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Putting a 4bt with VE pump into a 2000 3/4 ton Dodge chassis for my 1950 Flat Fender Power Wagon. Been thinking of replacing the pipe from the Turbo to the intake with a barrel style air to water intercooler. They're not too expensive, it would be a fairly easy to setup and I'm thinking it would be better than no intercooler at all. It's a base engine and I'm not looking for any major power gains from it. If I do install it should I supply water to it from a port by the top of the engine where it's heading to the radiator or from the bottom where it's coming back from the engine. TIA
 

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Like the guys are saying, a water aftercooler is more efficient using a divorced cooling system. The OEM Cummins units used engine coolant but were only adding 15 HP to the engine. If you do that type system there were specific ports on the engine used for that purpose. Here's the diagram showing where the cold supply and return goes. Hose #1 is the cold feed coming off the block behind the water pump. The return #2 runs to a fitting in the head which is pressed in. If you do a divorced system you want the cooling radiator to be as large as you can fit without major surgery. Currently, the only regular pickups using such a system are the Ford diesels. They are running over 400 HP and the radiator is over 4 feet wide. It's bigger than the engine cooling radiator. For a circulating pump, the one from a Mustang Cobra is very popular because they had a water intercooler. On those Ford trucks they had a belt driven secondary water pump.
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No real argument with that idea. You can look up the Ford Mustang intercooler pump on the net. You'll see the OEM version and copies. Prices range from about $80 to $180. There are also some upgraded models which are a good bit more expensive. Here's one site that shows a couple versions. Intercooler Pumps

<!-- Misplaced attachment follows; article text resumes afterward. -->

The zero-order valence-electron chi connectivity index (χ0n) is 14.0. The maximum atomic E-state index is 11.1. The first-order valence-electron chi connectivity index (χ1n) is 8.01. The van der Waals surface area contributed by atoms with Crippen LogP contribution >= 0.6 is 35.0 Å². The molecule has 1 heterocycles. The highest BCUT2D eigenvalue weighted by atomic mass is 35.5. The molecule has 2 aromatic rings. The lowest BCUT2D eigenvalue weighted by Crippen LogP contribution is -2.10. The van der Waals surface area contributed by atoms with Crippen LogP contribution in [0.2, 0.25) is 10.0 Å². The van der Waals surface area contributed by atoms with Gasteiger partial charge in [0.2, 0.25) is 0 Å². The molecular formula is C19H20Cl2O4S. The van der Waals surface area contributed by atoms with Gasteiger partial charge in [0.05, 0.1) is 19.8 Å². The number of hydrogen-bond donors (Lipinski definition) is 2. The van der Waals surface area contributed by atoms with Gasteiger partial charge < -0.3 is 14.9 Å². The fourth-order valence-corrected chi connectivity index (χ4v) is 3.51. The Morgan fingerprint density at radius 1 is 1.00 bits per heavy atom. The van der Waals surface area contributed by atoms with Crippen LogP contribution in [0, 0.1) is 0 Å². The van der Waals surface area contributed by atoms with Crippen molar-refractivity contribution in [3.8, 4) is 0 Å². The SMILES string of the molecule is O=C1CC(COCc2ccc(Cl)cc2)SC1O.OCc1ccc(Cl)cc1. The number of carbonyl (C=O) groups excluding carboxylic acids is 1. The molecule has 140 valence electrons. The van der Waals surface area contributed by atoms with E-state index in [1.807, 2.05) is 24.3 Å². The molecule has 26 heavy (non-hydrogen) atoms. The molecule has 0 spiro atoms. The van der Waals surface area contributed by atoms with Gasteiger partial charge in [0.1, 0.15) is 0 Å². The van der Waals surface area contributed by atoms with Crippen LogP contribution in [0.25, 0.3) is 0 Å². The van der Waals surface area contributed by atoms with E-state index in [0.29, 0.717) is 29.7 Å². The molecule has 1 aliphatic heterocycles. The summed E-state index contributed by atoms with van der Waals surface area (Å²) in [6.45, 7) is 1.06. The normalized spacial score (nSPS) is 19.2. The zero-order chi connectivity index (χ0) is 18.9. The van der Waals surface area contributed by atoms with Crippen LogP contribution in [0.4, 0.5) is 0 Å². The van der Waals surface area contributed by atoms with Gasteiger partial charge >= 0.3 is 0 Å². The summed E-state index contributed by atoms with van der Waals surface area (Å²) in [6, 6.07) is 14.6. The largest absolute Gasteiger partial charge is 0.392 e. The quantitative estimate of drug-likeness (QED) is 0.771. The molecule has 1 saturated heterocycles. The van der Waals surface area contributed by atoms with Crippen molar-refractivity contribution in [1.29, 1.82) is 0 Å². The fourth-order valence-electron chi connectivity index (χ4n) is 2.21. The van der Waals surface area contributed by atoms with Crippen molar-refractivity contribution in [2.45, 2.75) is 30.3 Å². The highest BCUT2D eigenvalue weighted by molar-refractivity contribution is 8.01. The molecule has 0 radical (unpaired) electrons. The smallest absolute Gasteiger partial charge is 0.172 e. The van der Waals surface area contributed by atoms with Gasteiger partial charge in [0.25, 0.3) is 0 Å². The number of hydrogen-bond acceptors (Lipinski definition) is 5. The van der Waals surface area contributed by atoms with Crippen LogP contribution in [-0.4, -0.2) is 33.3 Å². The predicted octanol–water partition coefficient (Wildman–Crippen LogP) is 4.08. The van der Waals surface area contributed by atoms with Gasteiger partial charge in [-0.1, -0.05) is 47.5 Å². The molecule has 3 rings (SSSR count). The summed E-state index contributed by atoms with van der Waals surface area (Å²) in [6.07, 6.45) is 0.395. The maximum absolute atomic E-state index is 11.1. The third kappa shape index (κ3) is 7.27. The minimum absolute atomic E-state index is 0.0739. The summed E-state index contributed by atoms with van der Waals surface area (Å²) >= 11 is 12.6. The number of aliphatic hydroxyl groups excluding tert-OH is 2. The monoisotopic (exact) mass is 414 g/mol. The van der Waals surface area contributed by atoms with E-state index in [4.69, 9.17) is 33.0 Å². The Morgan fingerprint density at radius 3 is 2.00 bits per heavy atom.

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I used a Bosch unit. It looks very similar to the mustang. I currently have my water/air plumbed through the radiator. It makes a difference, but I can’t say it works great. Probably needs its own rad.
 

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I got water to air after cooler installed in my Bronco. The unit is from Frozen Boost and it is using Bosh 12V pump. 1/2” radiator hose in/out. It has rather large radiator under the engine radiator with 3 - 12V fans on it on the switch. It’s a separate circuit with heat exchanger above the engine. 3” in 3” out. Also hooked up to dual temp gauge to monitor efficiency.
 

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I got water to air after cooler installed in my Bronco. The unit is from Frozen Boost and it is using Bosh 12V pump. 1/2” radiator hose in/out. It has rather large radiator under the engine radiator with 3 - 12V fans on it on the switch. It’s a separate circuit with heat exchanger above the engine. 3” in 3” out. Also hooked up to dual temp gauge to monitor efficiency.
And how does it work? Any comparison to a air to air?
 

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Comparing air to air and water to air units is kind of hard. According to all info I could lay my hands on, the water to air is the most efficient at removing heat. With that it must be engineered for the engine to achieve that goal. Must remember the one Cummins used on the 4bt was only for a 15 HP increase. When they went up another 10 HP they changed to air to air on the P7100 engines. Now the same 130 HP engine with the P3000 pump got water to air. Of course, the marine 4bt's were all water to air but there you had unlimited cold water. Cummins had 2 different models of their air water to air unit and not sure how they compare in efficiency. The main issue has always been cost. Below are photos of the 2 styles of 4bt units and one marine type. The first one you can buy for around $250, the second one is around $350, and the marine one is $1695. That's just for the bare unit. When you add the circulating pump, radiator , and plumbing it gets kind of costly. One I thought was nuts is the marine unit. The install kit for that one which is just plumbing and brackets is $2295. Those pipes must be made of gold. LOL.
 

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The water/air heat exchangers can be quite efficient and that makes them quite compact. But that's only one part of the system. You need another water-air exchanger to take the heat back out and it's the combined result of both that matter.

Overall I don't think anything can beat a full frontal air/air exchanger.
 
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